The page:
Crawford was known as one a part of a group of composers—including Carl Ruggles and Edgard Varese—called the “ultra-moderns.” They were composers who endeavored to create “American” music. In the late nineteenth century, the Russian group the “Mighty Five” displayed a similar kind of nationalism, as did Les Six in Paris. The ultra-moderns wrote music that was dissonant, polyphonic, and innovative. Crawford’s style in particular relies heavily on melody, and she emphasized the “horizontal” aspect of her music over the vertical aspect we associate with harmony and sonority. In fact, Crawford was conscious to avoid triads that might occur incidentally as horizontal lines flowed simultaneously. Charles Seeger called this process “dissonation.” In some early works, Crawford seemed intrigued by ostinati—repeated musical phrases that return unchanged, continuously throughout a movement. On the other hand, as Crawford’s art developed, she often transformed motives if they returned, rather than allowing for a simple retread.

As a modern composer she anticipated integral serialism, something that would occupy many composers in mid-century and beyond. Serialism, in its most elemental form, uses a pre-conceived series of pitches as the basis for a piece. No one note is more important than another (as it is in tonal music); only the order of the series matters. In this form of serialism, solely the pitches are organized in a series. In some of Crawford’s music—and in the subsequent music of Pierre Boulez and Milton Babbitt, to name just two—other aspects of music are serialized as well. One could serialize rhythmic durations or dynamics, for example. It is an interesting way to solve a central challenge in atonal music: how to create a sense of structure and organization when tonality—itself a powerful organizing principle—is absent.

Ruth Crawford Seeger was only fifty-two when she died. In her last years, she showed great dedication to both the preservation of American folk music and to the education of young people in this repertoire. She edited and published transcriptions and arrangements of folk tunes in American Folk Songs for Children, Animal Folk Songs for Children, and American Folk Songs for Christmas. Although her work with folk songs and her composition did not often intersect, one piece, Rissolty, Rossolty—An American Fantasy for Orchestra, composed for the radio series The American School for the Air, is based on folk tunes. Although she enjoyed recognition for her work while she lived, most of her pieces were published posthumously beginning in the 1970s. Only String Quartet 1931 and Three Songs to Poems by Carl Sandburg were published during her lifetime. There is no doubt that her focus on the preservation of the folk repertoire and her pre-mature death precluded her from writing more original works. It is a shame she did not get to compose more. But her work continues to be lauded for its forward-looking adventurousness, and when we look back to her choices at the beginning of her career, it seems equally possible that Crawford could have received her piano teaching certificate and gone on to a quiet life as a piano teacher in a small town. As it stands, she is an important figure in the history of American music and art music in general. She influenced other composers, like Elliott Carter, pre-figured developments in modern music, and ensured American folk music would continue to touch subsequent generations. When taken as a whole, it seems like so much, and yet, we are left wanting more.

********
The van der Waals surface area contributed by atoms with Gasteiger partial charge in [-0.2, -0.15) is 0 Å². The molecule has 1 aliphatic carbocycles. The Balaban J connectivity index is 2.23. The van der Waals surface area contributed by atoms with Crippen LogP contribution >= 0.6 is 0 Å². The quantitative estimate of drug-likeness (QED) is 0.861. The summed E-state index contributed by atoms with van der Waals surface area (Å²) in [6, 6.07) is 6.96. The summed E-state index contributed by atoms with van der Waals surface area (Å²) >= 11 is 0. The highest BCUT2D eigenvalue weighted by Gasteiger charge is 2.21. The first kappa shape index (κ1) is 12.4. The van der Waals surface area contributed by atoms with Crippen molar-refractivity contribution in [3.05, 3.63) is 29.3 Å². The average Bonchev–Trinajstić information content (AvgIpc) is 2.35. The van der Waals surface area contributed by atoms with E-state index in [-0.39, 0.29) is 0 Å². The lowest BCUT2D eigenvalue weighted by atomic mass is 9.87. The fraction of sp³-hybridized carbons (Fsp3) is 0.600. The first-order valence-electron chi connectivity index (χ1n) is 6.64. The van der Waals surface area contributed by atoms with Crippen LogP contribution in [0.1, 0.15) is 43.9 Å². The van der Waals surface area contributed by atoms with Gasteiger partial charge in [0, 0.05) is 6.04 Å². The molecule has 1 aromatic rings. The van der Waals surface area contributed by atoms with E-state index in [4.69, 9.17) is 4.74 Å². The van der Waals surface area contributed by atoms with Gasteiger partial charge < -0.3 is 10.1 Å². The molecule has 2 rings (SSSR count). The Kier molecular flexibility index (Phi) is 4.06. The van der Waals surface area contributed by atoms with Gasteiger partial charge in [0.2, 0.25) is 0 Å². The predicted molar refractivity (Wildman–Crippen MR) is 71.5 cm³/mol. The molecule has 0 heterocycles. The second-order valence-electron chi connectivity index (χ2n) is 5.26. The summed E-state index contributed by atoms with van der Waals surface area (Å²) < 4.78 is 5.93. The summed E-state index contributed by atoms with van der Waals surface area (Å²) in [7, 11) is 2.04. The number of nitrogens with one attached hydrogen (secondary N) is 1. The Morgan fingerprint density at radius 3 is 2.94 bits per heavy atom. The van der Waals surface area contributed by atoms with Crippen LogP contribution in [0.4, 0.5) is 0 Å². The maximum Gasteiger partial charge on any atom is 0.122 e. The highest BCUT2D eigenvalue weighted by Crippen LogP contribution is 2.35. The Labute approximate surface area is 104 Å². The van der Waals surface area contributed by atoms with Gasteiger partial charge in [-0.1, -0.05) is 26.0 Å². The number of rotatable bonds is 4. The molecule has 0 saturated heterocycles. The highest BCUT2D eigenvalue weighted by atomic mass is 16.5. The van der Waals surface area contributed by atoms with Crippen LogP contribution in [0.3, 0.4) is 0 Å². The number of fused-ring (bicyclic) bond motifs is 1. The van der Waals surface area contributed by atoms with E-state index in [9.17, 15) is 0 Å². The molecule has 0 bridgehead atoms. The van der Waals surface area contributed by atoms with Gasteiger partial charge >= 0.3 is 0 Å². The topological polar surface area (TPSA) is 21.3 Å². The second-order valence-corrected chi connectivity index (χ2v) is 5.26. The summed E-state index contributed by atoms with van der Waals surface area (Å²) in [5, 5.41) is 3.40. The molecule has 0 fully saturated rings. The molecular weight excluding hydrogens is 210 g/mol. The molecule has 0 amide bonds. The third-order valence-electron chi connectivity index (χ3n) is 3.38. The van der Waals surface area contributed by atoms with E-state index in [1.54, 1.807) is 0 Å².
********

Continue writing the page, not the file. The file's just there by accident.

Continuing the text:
Dr. Christine Gengaro is an award-winning educator, and a successful writer and musician. She has been on the faculty of Los Angeles City College since 2004. A graduate of the Ph.D. program in historical musicology at the University of Southern California, Dr. Gengaro currently serves as the program annotator for the Los Angeles Chamber Orchestra. She has also written notes and other materials for the St. Paul Chamber Orchestra, Camerata Pacifica, and the Mozartwoche concert series in Vienna. Her research interests include music and film, music and literature, and classical music in popular media.

Dr. Gengaro's first book, Listening to Stanley Kubrick: the Music in His Films, was published by Scarecrow Press in 2013.